Most fabrics are produced in open-width form which makes it difficult or expensive to be sewn into a tubular form. Sewing also tends to add to airflow and fluid flow problems as well as bursting when the fabric is used in a filter media application. Applicant's fabric does not possess these disadvantages.
Applicant's novel filter media fabric construction utilizes the overcoat method of covering the face of the fabric wherein the face is the napped or brushed side of the fabric. During knitting of the filter media fabric, the napped or brushed face of the fabric is formed as the inside of the tubular form being knitted on a circular knitting machine. The back of the filter media fabric is formed using tested constructions of needle arrangements to produce the strongest construction possible on a circular knitting machine. The combination of these two face and back constructions form the filter media fabric in accordance with the present invention.
Although applicant's novel improved filter media can be constructed in a wide variety of ways in order to produce the napped face surface and knitted back surface necessary to form the filter media of the present invention, applicant has determined certain preferred fabric constructions which will be described in detail hereinafter. However, applicant wishes to note that these representative constructions described hereinbelow and shown in FIGS. 1 and 2 of the drawings are intended only to be representative of applicant's novel filter media invention and not to suggest any limitation to the invention. The scope of applicant's inventive filter media is determined by the claims appended hereto.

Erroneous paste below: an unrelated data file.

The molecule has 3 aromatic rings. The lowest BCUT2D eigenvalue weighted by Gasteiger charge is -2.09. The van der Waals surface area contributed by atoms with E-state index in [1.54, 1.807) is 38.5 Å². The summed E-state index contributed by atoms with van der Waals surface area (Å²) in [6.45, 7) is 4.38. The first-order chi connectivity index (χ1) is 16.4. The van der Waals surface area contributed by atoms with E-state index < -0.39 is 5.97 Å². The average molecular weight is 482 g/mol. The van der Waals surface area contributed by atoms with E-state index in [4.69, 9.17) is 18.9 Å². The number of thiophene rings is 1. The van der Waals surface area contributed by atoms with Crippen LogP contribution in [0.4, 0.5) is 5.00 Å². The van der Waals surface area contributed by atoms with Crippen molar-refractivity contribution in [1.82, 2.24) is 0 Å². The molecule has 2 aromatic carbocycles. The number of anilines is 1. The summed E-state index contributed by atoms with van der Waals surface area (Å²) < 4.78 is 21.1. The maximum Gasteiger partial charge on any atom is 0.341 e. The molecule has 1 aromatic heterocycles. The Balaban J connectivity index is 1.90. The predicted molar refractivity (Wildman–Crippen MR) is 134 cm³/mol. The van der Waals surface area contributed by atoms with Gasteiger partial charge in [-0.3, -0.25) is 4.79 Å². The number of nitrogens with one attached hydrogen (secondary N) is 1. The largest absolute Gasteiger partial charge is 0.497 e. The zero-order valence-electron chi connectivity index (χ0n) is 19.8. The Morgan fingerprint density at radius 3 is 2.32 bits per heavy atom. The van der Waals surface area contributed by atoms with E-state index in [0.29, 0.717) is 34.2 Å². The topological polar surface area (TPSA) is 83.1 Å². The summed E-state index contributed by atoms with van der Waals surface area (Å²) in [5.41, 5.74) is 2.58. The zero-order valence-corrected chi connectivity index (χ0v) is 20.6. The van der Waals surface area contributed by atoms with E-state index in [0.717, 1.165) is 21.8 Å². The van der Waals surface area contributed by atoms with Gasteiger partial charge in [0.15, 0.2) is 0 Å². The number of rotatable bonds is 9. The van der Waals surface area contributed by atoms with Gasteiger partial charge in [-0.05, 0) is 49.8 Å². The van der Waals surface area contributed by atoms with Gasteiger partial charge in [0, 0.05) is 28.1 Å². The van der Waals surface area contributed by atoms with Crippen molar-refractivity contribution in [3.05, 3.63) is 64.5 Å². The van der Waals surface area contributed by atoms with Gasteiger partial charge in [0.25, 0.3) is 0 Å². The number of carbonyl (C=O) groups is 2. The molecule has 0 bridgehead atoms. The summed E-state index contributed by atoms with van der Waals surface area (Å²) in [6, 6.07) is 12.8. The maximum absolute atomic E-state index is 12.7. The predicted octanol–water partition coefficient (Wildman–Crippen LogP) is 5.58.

A. Yarns and Construction
The yarn content of the filter media will be 70-1000 denier yarn being 2-ply, S-twist, Z-twist, and single end.
Fabric can be produced with polyester, nylon, polypropylene, fiberglass and kynar yarns. The finished fabric has between 30-40 wales, 25-50 courses and will be produced on 9"-30" diameter machines with 14-28 cut (needles per inch) machines.
Construction of the novel fabric is preferably accomplished on single knit circular knitting machines.
Examples of raceway machines that can be used are:
(a) VANGUARD 4SJ4
(b) MONARCH XL4R
Examples of pattern wheel machines that can be used are:
(a) SINGER SUPREME RoF, RoFII
(b) MONARCH PFW
There are numerous single knit machines that could be used to make applicant's filter media including the following: SINGER, ORIZIO, ALBI, BENTLEY, MONARCH, JIMBERCA, LEBOCEY, PA LUNG, CAMBER, MAYER, TERROT, KEUM YONG, STIBBE, SCOTT & WILLIAMS, WILDMAN, and VANGUARD machines. All of these machines are one of the following three types:
(1) Pattern Wheel Machine which gives 120-144 selection in one repeat; or
(2) Mini Jack Machine that has 5-32 selections at a given feed; or
(3) Raceway Machine that has 1-4 tracks of needles with some running at high speed.
C. Representative Construction of Finished Filter Media on MONARCH 4 Track XL4R Raceway Machine
1. A mixture of 150/1 300/1 400/1 polyester, polypropylene, fiberglass, nylon or kynar (see FIG. 3) will be placed on the creel of the knitting machine.